Your dog can also get the winter blues if he's confined indoors due to freezing temperatures and miserable conditions outside.
Unlike some other mammals, dogs do not have the tendency to go into a dormant state during the winter months; in fact, they need to stay as physically active as possible and release some of their energy, which unfortunately does not diminish along with the significant drop in temperatures.
Unless extreme winter conditions prevent it, you should still spend some time outside with your pet. If it's not too cold, you should continue to take your dog out for short walks or even to play, every day if possible. However, you may need to take a few extra precautions, especially near frozen lakes, ponds, or rivers, to avoid accidents and injuries. If your dog has a short coat, a sweater may be necessary. If your dog has long hair, trim the excess hair around his foot pads and toes to minimize the amount of dirt and snow that stick to them. Keep your dog away from antifreeze that may have collected on roadways or driveways, as this is poisonous.
When you get home, dry your dog properly using a towel or a blow dryer should he get wet from walking in snow or rain. Take particular care to dry his paws to prevent them from cracking; you can apply some petroleum jelly to the delicate pads on the feet to keep them from getting dry and cracked. Your dog may need additional calories, especially if you take him outside regularly, as he will burn up more energy in winter in the process of keeping his body warm.
If confined indoors, you can still engage in some playful activities with your dog, and get him to do some simple exercises to burn off excess energy. But before starting any games, remove any items that could easily get knocked over and broken – that precious Ming vase must be put in a safe zone to avoid tears later.
The simplest activity you can engage in is a game of fetch – a more fun alternative is a game of laser pointer chasing. You will find yourself having fun too, as you watch your pet trying to catch that red dot on the floor – very entertaining indeed. Dogs also love chasing and popping bubbles, but make sure you only use pet-friendly bubbles available from pet stores. You and your kids can play hide and seek with your dog too; take turns calling him and give him a treat every time he finds you. You can also train your dog to find treats or his favorite toys that you’ve hidden all over the house.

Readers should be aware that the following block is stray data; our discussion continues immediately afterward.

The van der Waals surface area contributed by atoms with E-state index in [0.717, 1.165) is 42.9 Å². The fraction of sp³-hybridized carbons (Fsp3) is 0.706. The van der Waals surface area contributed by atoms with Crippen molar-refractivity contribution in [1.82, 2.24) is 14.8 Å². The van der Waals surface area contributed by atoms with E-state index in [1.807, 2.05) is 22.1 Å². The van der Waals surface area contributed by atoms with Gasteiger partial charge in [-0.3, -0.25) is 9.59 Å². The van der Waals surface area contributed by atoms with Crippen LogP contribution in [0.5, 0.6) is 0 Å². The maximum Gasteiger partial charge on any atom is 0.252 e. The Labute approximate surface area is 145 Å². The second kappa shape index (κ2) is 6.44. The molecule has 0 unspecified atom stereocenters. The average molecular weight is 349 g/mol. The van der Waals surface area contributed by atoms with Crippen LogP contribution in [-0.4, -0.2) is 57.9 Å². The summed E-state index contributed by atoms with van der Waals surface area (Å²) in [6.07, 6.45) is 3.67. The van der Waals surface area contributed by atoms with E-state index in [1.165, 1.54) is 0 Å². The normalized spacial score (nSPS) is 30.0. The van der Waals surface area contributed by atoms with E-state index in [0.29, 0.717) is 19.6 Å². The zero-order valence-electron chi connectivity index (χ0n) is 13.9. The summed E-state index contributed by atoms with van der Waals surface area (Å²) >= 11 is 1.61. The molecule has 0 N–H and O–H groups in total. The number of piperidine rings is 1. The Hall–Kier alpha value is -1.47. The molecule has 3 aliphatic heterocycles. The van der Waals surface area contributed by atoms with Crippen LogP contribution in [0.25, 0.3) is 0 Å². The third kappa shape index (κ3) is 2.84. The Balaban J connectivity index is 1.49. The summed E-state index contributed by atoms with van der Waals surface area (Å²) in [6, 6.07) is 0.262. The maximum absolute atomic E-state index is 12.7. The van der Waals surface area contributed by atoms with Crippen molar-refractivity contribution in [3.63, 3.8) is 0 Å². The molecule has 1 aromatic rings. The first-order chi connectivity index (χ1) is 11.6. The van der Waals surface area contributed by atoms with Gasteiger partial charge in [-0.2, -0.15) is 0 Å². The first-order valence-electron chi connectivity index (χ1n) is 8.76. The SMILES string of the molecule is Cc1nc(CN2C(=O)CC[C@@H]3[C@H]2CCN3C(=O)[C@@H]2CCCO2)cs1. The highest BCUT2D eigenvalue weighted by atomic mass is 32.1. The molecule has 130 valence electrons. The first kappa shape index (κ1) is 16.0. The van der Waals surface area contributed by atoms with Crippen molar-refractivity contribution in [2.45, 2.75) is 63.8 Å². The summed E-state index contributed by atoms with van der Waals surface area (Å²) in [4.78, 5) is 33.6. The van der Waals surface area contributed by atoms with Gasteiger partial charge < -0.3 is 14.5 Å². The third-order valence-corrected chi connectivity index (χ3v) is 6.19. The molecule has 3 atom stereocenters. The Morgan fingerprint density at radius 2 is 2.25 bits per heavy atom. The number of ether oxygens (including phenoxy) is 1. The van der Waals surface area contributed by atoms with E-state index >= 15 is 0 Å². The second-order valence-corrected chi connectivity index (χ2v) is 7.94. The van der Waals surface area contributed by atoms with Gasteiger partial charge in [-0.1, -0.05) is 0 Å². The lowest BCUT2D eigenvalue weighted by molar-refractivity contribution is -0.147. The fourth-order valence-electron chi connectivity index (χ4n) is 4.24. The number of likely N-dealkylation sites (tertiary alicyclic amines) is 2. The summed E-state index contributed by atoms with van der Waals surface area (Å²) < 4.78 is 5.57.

Whenever possible, take your dog with you when you're out running errands or going on a road trip, but don't leave your pet alone inside the car for too long. To be on the safe side, get a seatbelt for your dog or a basket carrier for your puppy, to keep them secure while you're driving. Tagging along will be a great opportunity for him to expend some of his bottled up energy, and the interesting sights and smells, as well as the fun of socializing with other people, will be a treat in themselves.
There are daycare centers for pets where you can take your dog to simply let him play with other dogs. You can also enroll your dog in an indoor agility class, or arrange play dates with his favorite animal friend/s. Make sure that your dog has had all his necessary vaccinations, and ask your vet what other shots he may need to avoid getting sick during winter.
Do not let the cold months of winter make your canine friend miserable. With a little creativity, some simple toys, and a bit of extra time, your dog can have as much fun during the winter season as he does during spring or summer.